December 21, 2006

Two Trees of Knowledge

Starting out after college is like a rebirth. After everything one has worked for in their 16+ years of education, 'the real world' is truly starting anew. As much as we think we learn during years of living with the parents and at college, there's so much that is new and different and yet to be experienced. This has no doubt been the case for myself these past months. In many ways it can be compared to our first coming into the world, but one parallel stands out as a tragic commonality.

According to Christian tradition, man is brought into the world tainted with sin. This 'original sin' is the remnant of Adam and Eve's decision to give into temptation against the request of God. Adam and Eve choose to take a bite of an apple that grew from the Tree of Knowledge, which opened their souls to the capacities of evil. Religious types believe that this decision permeates each and every one of us, as we are all decedents of Adam and Eve. When we are born, we are already shadowed by this sin, despite being only capable of limited consciousness.

For many of us, the second rebirth of entering 'the real world' is also coupled with an 'original sin'. Because we all took a bite of the apple from the tree of knowledge that is America's collegiate system, we are doomed to decades of suffering. The sin of which I speak is of course, student loans.

Some of us took bites from the collegiate apple because of personal temptation and desire, while others only did so because of the demands of society and the economy. For any reason, those not so fortunate to have indulgences paid for by their parents are subjected to loan repayment for any number of years following their birth into real world.

Entering the real world carrying the weight of tens of thousands of dollars in debt is frustrating- particularly so in this age of intense competition for limited jobs. I graduated in early June, and for six months I have struggled to find a job. Even with a masters degree, it has been a struggle to become employed. Employed or not, I have to start repaying college loans now. I made my first payment yesterday. I'll continue making payments every month for the next ten years.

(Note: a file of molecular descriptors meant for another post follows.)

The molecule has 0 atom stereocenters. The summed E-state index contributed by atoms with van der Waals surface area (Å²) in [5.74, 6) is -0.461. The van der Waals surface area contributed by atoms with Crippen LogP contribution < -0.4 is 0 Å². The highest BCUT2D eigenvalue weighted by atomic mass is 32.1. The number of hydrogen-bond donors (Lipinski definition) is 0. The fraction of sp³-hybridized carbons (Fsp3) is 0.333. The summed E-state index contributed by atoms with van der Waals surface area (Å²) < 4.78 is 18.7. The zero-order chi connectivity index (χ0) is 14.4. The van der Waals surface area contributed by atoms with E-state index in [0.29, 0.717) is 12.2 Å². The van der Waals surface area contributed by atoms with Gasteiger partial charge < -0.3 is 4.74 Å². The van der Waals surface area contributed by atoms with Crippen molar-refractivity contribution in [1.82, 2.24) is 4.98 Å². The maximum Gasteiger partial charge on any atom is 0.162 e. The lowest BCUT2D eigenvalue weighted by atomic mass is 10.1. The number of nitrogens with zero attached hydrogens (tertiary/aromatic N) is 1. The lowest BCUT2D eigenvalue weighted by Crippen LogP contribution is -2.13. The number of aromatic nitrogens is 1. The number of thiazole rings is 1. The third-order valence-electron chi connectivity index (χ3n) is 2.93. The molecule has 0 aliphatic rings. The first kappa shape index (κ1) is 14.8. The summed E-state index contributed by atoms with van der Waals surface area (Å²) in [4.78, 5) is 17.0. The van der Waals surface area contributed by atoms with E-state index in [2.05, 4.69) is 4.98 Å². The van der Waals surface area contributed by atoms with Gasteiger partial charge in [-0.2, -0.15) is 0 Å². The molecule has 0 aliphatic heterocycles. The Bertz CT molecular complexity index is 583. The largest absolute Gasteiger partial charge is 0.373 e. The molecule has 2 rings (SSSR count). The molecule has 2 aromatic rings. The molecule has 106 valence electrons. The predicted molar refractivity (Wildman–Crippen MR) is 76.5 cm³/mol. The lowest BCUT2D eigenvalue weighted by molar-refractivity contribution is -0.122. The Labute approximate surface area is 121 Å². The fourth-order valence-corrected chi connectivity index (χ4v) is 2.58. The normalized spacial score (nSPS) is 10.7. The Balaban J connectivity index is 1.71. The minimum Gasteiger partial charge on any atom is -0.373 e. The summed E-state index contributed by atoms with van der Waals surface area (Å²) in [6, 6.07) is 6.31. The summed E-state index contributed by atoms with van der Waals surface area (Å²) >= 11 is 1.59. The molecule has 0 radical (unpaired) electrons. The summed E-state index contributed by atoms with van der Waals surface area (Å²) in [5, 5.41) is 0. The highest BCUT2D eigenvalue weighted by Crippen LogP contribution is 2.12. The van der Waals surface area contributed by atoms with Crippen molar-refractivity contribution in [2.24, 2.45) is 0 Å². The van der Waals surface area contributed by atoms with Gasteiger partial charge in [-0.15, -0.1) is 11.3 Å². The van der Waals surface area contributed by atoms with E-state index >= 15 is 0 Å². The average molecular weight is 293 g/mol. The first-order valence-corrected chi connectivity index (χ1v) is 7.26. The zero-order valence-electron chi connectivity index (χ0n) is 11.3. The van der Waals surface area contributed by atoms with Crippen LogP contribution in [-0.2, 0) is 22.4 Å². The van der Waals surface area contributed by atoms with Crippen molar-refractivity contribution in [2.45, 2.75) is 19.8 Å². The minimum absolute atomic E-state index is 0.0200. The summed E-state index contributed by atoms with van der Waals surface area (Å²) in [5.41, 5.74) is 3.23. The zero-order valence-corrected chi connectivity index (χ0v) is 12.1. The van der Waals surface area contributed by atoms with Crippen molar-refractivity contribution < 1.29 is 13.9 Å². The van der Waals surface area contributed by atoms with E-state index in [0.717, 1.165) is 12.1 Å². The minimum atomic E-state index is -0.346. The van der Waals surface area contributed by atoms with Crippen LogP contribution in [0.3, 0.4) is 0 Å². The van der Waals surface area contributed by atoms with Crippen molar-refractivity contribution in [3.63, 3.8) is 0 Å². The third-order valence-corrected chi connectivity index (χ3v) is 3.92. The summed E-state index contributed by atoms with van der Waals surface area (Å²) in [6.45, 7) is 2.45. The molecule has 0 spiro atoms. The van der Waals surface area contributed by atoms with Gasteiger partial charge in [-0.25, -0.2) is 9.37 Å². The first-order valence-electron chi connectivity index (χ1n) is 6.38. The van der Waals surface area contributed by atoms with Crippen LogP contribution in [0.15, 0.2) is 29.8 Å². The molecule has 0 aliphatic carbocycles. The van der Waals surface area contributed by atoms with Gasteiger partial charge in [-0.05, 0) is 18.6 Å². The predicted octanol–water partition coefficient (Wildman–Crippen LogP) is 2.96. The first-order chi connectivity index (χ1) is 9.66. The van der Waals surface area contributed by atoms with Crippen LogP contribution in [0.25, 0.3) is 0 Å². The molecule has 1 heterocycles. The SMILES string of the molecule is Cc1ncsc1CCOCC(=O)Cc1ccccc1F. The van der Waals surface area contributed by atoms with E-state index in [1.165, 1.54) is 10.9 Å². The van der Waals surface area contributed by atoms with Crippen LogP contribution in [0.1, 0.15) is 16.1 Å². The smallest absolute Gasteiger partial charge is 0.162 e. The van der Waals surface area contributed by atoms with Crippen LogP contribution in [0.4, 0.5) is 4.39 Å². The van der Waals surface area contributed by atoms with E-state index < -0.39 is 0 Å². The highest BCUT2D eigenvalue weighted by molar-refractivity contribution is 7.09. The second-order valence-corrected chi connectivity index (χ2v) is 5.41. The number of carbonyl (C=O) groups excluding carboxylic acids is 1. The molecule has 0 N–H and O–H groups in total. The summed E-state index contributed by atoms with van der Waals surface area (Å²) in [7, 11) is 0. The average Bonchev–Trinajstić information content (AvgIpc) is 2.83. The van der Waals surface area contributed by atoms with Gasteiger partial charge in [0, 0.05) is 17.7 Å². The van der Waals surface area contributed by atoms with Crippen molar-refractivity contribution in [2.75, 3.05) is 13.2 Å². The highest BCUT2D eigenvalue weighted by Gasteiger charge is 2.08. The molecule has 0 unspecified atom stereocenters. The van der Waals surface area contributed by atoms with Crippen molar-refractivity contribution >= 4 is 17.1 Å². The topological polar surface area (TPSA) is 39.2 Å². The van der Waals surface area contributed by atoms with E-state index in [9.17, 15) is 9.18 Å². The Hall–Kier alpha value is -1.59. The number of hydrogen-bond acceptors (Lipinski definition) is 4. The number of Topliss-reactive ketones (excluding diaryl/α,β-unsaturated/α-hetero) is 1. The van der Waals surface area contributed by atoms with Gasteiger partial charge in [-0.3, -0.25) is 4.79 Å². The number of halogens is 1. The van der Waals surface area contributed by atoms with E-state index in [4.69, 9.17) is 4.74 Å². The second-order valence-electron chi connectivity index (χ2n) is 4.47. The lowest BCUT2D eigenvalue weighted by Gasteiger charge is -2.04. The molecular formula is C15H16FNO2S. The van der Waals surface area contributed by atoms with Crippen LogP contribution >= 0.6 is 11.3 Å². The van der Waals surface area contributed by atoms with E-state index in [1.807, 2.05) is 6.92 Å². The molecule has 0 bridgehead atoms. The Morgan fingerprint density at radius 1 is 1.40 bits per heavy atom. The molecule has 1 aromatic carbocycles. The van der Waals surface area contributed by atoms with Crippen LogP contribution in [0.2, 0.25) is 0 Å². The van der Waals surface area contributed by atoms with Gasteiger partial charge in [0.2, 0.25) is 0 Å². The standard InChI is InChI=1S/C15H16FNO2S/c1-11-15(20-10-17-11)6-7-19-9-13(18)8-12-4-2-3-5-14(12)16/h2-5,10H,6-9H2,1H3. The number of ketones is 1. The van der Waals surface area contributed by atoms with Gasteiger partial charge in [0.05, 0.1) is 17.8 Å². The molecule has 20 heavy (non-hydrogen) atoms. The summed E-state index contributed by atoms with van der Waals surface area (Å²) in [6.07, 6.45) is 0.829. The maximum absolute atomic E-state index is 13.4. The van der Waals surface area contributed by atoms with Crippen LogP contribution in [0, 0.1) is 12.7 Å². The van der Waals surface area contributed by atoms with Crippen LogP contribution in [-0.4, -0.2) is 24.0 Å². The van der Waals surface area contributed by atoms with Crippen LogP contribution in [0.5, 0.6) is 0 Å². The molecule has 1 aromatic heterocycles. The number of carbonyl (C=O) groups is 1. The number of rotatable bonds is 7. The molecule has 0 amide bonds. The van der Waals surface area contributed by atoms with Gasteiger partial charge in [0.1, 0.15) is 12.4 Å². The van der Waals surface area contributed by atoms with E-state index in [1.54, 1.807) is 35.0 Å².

This original sin of ones' rebirth serves only to slow us down- especially in these early times of being a recent graduate. Having to pay a few hundred dollars a month toward my education loan keeps me from turning the heat on in my apartment as often.

I find it frustrating that we pay to go to college with the outlook that a university education will get us a 'good' job. Even though it hasn't provided any employment, I'm required to pay for it. Is there a customer service desk somewhere? I'd like a refund.

Realistically, it's common thought to believe that college costs too much, particularly when higher education is free (or close to it) it many other western countries. At the rate that tuition has been rising, I consider myself lucky to have matriculated when I did. Not only was tuition lower then, but I also started my higher education when the economy was down a few years ago, meaning I had a lower interest rate as well.

I checked into deferments on the Department of Education website. It is possible to extend the loan for a while if you're unemployed. However, there isn't a way to defer if you're underemployed. That's the real trick- I couldn't last being completely unemployed. How would I put food on the table or a roof over my head? But at the same time, that doesn't mean that I make enough to dedicate a few hundred dollars a month to repay a loan. Repayment should be held for 24-48 months after graduation so that a former student can find a solid job with a sufficient wage before having to repay loans.

It's hard not to feel that the serpent of society has tricked me into committing a sin while I remain unemployed. If the scourge of student loans is the modern equivalent of original sin, I best start praying.

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